But Folsom didn’t opt out for long. She joined a fledgling recruiting and placement company and turned her prodigious energy toward helping mothers like her to “opt in” — to find fulfilling work in their own time and on their own terms.
With names like Momentum Resources, 10 Til 2, On-Ramps and Flexforce Professionals, these firms are at the forefront of a growing movement to remake the American workplace not just for mothers but for everyone.
Ellen Grealish of Reston, who started Flexforce Professionals with two other working mothers after opting out of the workforce for eight years, said she has seen traditional workplaces embrace flexibility once they’ve seen how these working mothers use it so productively.
That was certainly the case for Mark Madigan, who owns IT Cadre, a software engineering firm in Ashburn. He calls the job candidates Grealish sends him his “smart moms.” And they now make up 10 percent of his workforce.
Flexibility can come with trade-offs: contract jobs with no benefits and no long-term job security, fewer opportunities for advancement or reduced hours with reduced pay.
But those in the opt-in movement say many mothers are willing to give up income if that means taking control of their schedules, and, perhaps most important, doing meaningful, challenging work in their chosen professions rather than what they see as the less interesting work of the often-stigmatized “mommy track.”
“I know mothers at law firms who felt they were relegated to doing less interesting and less time-sensitive work because of the choices they’d made,” said Lilly Garcia, a lawyer and a mother who just joined a new D.C. law practice, Clearspire, that embraces flexibility. “But here, flexibility means more interesting assignments, more challenge.”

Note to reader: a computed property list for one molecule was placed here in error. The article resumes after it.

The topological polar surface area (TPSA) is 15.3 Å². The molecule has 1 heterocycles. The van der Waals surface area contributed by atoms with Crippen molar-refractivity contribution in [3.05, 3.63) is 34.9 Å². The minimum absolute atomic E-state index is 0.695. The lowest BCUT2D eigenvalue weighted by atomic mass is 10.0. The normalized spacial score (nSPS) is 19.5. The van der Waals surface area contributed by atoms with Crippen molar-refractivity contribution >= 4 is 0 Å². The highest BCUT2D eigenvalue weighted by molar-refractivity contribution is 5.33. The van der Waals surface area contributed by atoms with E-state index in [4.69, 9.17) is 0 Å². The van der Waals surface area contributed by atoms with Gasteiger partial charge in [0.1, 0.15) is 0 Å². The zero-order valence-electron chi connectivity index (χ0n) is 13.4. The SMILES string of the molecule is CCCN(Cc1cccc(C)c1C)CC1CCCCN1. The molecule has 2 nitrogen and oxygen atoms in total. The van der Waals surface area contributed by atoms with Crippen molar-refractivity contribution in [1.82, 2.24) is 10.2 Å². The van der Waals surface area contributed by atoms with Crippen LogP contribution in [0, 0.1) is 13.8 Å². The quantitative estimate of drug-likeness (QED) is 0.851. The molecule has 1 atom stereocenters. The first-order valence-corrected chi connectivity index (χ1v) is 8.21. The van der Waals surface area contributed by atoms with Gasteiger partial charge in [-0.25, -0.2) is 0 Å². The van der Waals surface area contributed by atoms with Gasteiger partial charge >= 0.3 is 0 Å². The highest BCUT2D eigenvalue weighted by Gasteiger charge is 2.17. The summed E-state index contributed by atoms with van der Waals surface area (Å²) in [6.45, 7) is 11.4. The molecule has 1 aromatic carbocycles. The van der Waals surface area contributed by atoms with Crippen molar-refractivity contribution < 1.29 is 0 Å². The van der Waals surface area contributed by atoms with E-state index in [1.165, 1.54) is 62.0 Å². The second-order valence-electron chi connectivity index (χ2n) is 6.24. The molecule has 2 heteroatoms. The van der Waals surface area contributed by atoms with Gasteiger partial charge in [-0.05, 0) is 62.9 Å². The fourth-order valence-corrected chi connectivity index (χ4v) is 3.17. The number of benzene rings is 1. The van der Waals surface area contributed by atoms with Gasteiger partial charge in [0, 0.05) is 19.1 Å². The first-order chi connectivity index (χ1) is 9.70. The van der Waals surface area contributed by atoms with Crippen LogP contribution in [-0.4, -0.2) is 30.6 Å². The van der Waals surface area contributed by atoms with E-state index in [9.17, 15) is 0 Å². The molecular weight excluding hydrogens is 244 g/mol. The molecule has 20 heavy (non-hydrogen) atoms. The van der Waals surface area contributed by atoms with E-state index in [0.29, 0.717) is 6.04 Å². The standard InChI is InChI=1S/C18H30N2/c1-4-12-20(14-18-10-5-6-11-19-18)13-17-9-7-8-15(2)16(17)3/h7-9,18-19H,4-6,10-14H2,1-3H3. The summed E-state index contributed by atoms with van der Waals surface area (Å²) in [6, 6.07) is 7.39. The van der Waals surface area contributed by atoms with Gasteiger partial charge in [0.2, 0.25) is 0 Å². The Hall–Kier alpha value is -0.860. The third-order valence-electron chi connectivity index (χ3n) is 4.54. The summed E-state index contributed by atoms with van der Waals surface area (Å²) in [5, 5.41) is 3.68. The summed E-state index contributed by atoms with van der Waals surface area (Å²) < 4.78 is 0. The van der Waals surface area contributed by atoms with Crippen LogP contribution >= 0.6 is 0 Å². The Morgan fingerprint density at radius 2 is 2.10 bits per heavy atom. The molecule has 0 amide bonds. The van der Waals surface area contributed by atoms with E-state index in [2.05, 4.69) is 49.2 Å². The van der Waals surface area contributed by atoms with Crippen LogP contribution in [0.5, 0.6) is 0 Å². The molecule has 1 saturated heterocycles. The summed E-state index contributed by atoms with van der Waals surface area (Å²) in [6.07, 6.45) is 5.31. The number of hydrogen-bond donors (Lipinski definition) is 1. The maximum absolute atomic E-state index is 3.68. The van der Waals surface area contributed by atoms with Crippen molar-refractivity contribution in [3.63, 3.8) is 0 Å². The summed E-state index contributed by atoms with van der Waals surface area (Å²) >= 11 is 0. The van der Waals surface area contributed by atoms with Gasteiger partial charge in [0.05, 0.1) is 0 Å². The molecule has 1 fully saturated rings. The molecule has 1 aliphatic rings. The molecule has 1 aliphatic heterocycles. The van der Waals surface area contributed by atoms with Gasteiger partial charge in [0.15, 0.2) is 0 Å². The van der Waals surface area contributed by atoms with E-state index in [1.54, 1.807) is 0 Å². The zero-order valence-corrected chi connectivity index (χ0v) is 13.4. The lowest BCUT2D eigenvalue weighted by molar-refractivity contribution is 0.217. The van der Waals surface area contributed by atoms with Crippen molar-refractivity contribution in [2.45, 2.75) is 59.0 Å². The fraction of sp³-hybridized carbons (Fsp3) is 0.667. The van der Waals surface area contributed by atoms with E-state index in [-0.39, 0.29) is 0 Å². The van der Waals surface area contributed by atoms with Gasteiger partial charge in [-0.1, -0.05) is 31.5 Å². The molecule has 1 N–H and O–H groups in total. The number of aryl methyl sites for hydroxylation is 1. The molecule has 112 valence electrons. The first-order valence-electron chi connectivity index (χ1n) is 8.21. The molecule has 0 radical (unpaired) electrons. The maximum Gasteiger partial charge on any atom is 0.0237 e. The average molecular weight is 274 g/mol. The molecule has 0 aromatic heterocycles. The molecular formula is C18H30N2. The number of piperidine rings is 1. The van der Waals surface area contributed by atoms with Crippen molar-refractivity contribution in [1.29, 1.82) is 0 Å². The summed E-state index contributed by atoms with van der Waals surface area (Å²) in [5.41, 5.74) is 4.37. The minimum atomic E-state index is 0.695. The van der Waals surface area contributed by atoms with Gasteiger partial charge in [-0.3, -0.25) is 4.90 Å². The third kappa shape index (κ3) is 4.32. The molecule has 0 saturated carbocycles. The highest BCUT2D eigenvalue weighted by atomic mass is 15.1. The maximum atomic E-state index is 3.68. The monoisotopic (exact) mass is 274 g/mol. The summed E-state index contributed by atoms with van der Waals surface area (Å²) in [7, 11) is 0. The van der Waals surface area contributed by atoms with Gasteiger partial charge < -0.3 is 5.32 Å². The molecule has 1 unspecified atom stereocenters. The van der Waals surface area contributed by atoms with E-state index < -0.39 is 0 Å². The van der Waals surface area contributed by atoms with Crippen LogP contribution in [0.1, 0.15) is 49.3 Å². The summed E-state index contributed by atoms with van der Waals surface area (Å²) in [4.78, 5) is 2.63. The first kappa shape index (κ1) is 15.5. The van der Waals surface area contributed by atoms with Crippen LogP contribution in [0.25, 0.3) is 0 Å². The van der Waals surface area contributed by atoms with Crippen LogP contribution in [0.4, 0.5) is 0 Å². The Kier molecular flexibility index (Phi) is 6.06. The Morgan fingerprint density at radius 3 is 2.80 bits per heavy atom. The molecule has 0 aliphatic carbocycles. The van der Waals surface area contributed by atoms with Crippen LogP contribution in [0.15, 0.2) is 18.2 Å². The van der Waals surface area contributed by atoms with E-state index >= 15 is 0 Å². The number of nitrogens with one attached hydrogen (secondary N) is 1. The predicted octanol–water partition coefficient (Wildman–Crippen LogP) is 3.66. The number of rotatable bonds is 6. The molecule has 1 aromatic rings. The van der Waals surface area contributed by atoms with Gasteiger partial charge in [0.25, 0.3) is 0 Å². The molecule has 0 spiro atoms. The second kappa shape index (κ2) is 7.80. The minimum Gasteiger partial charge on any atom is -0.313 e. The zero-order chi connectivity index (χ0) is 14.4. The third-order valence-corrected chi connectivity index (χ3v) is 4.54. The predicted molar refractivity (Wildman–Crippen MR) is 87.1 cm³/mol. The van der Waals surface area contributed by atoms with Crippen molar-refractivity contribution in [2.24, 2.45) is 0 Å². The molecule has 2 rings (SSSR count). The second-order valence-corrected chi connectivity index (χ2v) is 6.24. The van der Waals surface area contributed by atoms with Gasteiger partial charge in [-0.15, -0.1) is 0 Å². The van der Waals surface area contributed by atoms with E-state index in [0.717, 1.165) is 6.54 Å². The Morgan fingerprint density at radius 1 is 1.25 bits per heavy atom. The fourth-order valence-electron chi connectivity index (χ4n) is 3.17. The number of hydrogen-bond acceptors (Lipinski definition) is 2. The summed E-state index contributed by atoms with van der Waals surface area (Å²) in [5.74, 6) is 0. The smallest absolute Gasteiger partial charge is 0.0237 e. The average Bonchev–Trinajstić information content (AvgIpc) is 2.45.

‘I got my results’
Momentum Resources, where Folsom is now a partner, has negotiated flexible hours for hundreds of working mothers: new mothers with MBAs, whom studies have found abandon the workforce at levels higher than graduates of any other advanced-degree program. It has arranged telecommuting time for lawyers, work-from-home days for consultants or part-time hours for project managers that end when the school bus arrives.
“In a terrible market, we’re proving that flexibility really is good for both business and working families,” said Folsom, 36, who starts her workday at 5 a.m. before her children wake and often works in the evening after they’re in bed so she can spend afternoons with them. “How and when work gets done is somewhat irrelevant as we’re moving to a more results-oriented workforce. Face time is so five years ago.”